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The Newari Culture of the 3 Kingdoms of Bhaktapur, Patan and Kathmandu are centuries old and have various elements to them. One of the most crucial elements of Newari tradition is the masked dances of various Gods and Goddesses which are celebrated differently in all parts of the valley. There history is contained only with the locals and some have already been lost to time, in today’s modern world most just cherish these events temporarily and in the moment not bothering to understand its symbolic history and importance. Financial constraints, lack of manpower, governmental negligence and general neglect is a constant struggle for the masked dancers and insitutions who bear the responsibility to continue this age old tradition. Here are 5 Newari cultural dances and there symbolic importance:

Harisiddhi Nach

Harisiddhi Naach is the “ First Mask Dance” of the then kingdom of Nepal. It was commenced by Vikram Aditya himself and carried on by his successors. Today the dance is performed by the priests at the temple of Harisiddhi. The dance is taken around the three kingdoms (Kathmandu, Patan, Bhaktapur) once in 12 years. Annually the dance is performed twice on the day of Yomari Purnima and Holy Purnima.

[image] The dance is performed in the community square known as Lachhi and is viewed by the locals and onlookers who have flocked from all parts of the valley.

Asta Matrika Naach

Asta Matrika Naach in the common tongue its called Gaa: Pyakha ( Group Dance) is a symbolic annual dance that occurs in the inner core of Patan. It was commissioned by Sri Nivash Malla who saw the Asta Matrika’s performing in the royal court of Mulchowk, he consulted with priests and his guru’s and learned that it is a sign of good fortune and a blessing of the mother Goddesses. Thus, he entrusted land to 3 guthi’s for the sustenance of the dance which is to be performed every year. 2 out of the 3 guthi’s left the accord and now it is only performed by the Nakabhail Tol, it takes place during the festival of Dashain in Mulchowk, Kartik Dabali and Nakabhail Dabali.

Nava Durga Naach Said to have started 200 years ago during the Malla era, the Nava Durga Naach is an essential part of the people of Bhaktapur. Every year in the month of June according to the astronomical charts the ashes of the old Nava Durga masks are thrown into the river. The new masks are commissioned after a meticulous Tantric rite in July, the new masks are ready by the month of September. The masks are then exhibited in the Ya Che( God House) on the first day of Dashain. On Astami Sukla, the members of the Gatha caste come to steal the masks and its said that back in the day they left some payment. They take the masks and attach a gilded copper bindi thus completing the mask. They perform in the 24 Tols of Bhaktapur and the last performance is given in the southern side of the durbar square at Ikshyu Tol.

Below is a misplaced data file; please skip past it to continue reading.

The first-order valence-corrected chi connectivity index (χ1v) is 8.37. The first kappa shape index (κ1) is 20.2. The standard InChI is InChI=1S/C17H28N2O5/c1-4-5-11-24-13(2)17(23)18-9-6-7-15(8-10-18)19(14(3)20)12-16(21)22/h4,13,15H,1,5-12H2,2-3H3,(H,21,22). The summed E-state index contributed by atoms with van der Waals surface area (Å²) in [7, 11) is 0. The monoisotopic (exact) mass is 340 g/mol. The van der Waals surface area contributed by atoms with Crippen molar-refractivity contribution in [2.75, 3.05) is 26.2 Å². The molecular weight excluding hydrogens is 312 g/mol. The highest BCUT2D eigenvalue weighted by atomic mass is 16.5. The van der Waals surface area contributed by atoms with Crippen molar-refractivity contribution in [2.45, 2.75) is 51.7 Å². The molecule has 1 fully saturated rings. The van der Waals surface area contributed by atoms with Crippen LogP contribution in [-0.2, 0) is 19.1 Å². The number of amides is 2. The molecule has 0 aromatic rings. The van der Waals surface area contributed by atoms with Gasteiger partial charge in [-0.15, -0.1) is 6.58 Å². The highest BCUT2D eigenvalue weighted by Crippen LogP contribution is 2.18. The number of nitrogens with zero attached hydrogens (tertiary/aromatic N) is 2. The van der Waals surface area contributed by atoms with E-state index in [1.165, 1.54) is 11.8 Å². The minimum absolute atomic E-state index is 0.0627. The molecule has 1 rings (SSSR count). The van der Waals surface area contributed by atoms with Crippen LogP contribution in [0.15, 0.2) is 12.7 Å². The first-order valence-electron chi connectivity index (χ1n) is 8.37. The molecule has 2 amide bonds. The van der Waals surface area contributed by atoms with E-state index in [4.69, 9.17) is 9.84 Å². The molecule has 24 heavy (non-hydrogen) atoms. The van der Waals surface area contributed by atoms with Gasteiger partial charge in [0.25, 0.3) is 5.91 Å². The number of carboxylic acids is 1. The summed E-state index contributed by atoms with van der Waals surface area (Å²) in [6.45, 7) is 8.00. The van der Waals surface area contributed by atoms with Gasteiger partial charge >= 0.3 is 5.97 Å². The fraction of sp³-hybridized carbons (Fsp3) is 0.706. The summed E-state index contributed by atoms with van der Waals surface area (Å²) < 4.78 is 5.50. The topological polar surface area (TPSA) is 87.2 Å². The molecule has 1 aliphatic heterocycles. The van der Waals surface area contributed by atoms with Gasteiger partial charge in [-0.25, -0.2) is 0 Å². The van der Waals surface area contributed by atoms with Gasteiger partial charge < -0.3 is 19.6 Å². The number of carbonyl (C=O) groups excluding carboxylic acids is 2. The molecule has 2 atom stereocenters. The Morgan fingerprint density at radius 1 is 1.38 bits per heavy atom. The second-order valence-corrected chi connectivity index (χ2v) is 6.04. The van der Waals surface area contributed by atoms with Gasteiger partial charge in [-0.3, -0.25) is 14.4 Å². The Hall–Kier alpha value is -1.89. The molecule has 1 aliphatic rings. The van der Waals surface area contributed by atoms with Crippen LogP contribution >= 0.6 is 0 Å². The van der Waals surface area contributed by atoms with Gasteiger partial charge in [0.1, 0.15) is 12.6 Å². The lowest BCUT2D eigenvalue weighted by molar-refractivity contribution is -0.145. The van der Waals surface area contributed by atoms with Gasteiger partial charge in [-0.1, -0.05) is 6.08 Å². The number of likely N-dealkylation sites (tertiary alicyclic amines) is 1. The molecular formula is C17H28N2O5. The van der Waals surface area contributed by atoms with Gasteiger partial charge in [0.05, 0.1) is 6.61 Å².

It is believed that the Nava Durga dancers begin to grow weak from this time forward. Later, the Nava Durga dancers circumnavigate Bhaktapur on the city’s procession route and then return to their shrine late in the evening

Kartik Naach

During the reign of Siddhi Narsingh Malla, relating the legend, a great misfortune befell on the land. It was as if the city had lost its luster. No amount of pujas and yagyas seemed to restore the original splendor of the city. Downhearted, the king consulted with his learned gurus. They advised him to invoke Narasimha, the ferocious, wrathful and blood thirsty incarnation of Bishnu, to help him solve the problem. But there was a catch—invoking Narasimha to his aid demanded a hefty price—narbali, the ritual sacrifice of a man, which had to be performed annually, without fail.” 

The King was skeptical. Surely, none would gladly put their life on the line, not even for the Gods. His gurus, Haribansha Rajopdhayay and Bishwanath Rajopdhayay, suggested an alternative , one that would avert disaster and, most importantly, spill no innocent blood. They would invoke the gods through Tantrik means, with strong spells, a form of symbolic narbali.

A brilliant idea struck the king; to stage a play. The play would symbolically offer the gods their desired narbali, it would be a good education for the people. He wrote the complete play by himself . The theme revolves around Narasimha, the wrathful god, who was called forth to divert the disaster

Khokana Naach

Sikali Jatra or Khokana Jatra is celebrated during Dashain for 5 days. The people of Khokana are the only in the valley who don’t practice the ritual of tika and jamara as the Sikali jatra falls during this time.” Dashain is celebrated as good conquering over evil, in Kokhana it happens literally, on the first day of the festival 3 buffalo’s are sacrificed at the Sidhali temple. Varipus rituals are performed everyday and on the last day the Goddess Rudrayayni comes out to battle demons in a elaborate atmosphere of traditional instruments, inscents and locals and enthusiasts watching on as she conquers evil.


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